At-home medical testing using smartphone-powered microchip
Researchers have developed a new microfluidic chip that can detect diseases using a minimal number of components and can be powered wirelessly by a smartphone.
There are already portable devices used for detecting diseases – rapid COVID-19 antigen test, for example – but scaling these down to a micro-level has always been difficult, due to so many moving parts.
However, a team of researchers at the University of Minnesota has created a microfluidic device that functions without all the bulky components such as pumps, tubing, and wires. Not only that, but it can be powered wirelessly by a smartphone, opening the door for faster and more affordable at-home medical testing.
“It’s not an exaggeration that a state-of-the-art, microfluidic lab-on-a-chip system is very labour intensive to put together,” said Sang-Hyun Oh, an electrical and computer engineering professor and senior author of the study. "Our thought was, can we just get rid of the cover material, wires and pumps altogether and make it simple?”
To give you some idea, many lap-on-chip systems work by moving liquid droplets across a microchip to detect the virus pathogens or bacteria inside the sample. This new method, however, was surprisingly inspired by wine – more specifically, the ‘legs’ or long droplets that form inside a wine bottle due to surface tension caused by evaporation of alcohol.
The technique involves placing tiny electrodes close together on a 2cm x 2cm chip, which generate strong electric fields that pull droplets across the chip and create a similar ‘leg’ of liquid to detect molecules within.
With only 10 nanometres between the electrodes, the electric field is so strong that the chip doesn’t need as much electricity to function. This meant the researchers could activate the chip using the same technology currently used for contactless payments – near-field communications from a smartphone. This is the first time a smartphone has been used to wirelessly activate narrow channels without microfluidic structures.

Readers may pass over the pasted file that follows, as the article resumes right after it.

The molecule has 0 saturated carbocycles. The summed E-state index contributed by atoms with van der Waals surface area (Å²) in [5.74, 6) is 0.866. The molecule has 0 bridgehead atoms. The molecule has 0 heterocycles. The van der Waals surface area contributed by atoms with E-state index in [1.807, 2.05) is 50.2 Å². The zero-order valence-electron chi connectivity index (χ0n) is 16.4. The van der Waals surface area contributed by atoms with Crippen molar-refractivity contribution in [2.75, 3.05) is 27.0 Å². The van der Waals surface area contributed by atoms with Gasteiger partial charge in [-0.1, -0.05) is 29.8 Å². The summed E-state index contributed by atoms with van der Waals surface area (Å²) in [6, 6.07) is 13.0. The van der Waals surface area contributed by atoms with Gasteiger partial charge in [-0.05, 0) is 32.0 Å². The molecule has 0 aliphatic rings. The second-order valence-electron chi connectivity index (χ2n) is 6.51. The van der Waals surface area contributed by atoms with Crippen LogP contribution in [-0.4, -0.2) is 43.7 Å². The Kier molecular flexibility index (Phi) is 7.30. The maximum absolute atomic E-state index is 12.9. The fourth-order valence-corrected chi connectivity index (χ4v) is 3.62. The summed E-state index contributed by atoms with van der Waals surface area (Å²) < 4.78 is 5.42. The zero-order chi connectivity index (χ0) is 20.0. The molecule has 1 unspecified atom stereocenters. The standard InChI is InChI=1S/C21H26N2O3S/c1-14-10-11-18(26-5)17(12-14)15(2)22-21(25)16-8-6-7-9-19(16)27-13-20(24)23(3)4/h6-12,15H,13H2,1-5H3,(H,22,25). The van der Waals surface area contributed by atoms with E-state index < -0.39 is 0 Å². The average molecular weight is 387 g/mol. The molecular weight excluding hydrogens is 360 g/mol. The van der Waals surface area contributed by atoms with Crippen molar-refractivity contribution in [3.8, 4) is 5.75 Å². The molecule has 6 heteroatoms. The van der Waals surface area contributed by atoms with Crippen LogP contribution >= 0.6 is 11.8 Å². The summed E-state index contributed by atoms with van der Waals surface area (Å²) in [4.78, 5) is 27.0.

“This is a very exciting, new concept,” said Christopher Ertsgaard, lead author of the study and a recent University alumnus. “During this pandemic, I think everyone has realised the importance of at-home, rapid, point-of-care diagnostics. And there are technologies available, but we need faster and more sensitive techniques. With scaling and high-density manufacturing, we can bring these sophisticated technologies to at-home diagnostics at a more affordable cost.”
Start-up company GRIP Molecular Technologies is currently working with the team of researchers to commercialise this new device. “To be commercially successful, in-home diagnostics must be low-cost and easy-to-use,” said Bruce Batten, Founder and President of GRIP Molecular Technologies. “Low voltage fluid movement, such as what Professor Oh’s team has achieved, enables us to meet both of those requirements. GRIP has had the good fortune to collaborate with the University of Minnesota on the development of our technology platform. Linking basic and translational research is crucial to developing a pipeline of innovative, transformational products.”